THE SALEM WITCH TRIALS
The Massachusetts colony underwent great economic and social change in the last half of the seventeenth century. Tensions developed between the Puritan ideal of small, tightly knit farming communities and the developing ideal of a colony based on trade and commerce, with less emphasis on strict Puritan beliefs. These tensions were largely responsible for the Salem Witch Trials of 1692.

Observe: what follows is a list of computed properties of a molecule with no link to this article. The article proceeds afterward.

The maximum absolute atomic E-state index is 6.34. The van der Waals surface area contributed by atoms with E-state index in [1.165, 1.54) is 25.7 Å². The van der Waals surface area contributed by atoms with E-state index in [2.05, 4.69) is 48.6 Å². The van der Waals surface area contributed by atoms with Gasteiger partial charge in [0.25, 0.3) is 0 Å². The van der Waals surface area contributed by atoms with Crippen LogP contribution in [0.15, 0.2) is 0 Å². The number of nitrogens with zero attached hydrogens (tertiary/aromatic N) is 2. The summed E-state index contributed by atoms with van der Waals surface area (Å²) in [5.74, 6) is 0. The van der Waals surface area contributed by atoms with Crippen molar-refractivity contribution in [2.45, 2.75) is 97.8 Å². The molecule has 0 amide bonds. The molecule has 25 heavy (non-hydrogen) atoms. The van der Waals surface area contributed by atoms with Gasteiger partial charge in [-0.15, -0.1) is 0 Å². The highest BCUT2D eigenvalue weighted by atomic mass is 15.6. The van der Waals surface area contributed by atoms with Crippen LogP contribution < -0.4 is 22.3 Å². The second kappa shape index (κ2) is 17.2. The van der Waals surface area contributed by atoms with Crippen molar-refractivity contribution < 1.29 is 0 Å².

Several women had been killed earlier in the century in Massachusetts for suspicion of witchcraft, but in 1692 a larger group of women were reported to display strange behavior. Observers testified many had strange fits and experienced ''great distress.” By the end of August over 100 people were jailed for suspicion of witchcraft; 19 people (18 of them women) had already been executed. The new royal governor to Massachusetts arrived and ended the trials, freeing those in prison. As stated previously, the trials demonstrated the social clashes existing in the colony; almost all of the accusers were members of the older farm communities, while the accused all were part of the newer “secular” class.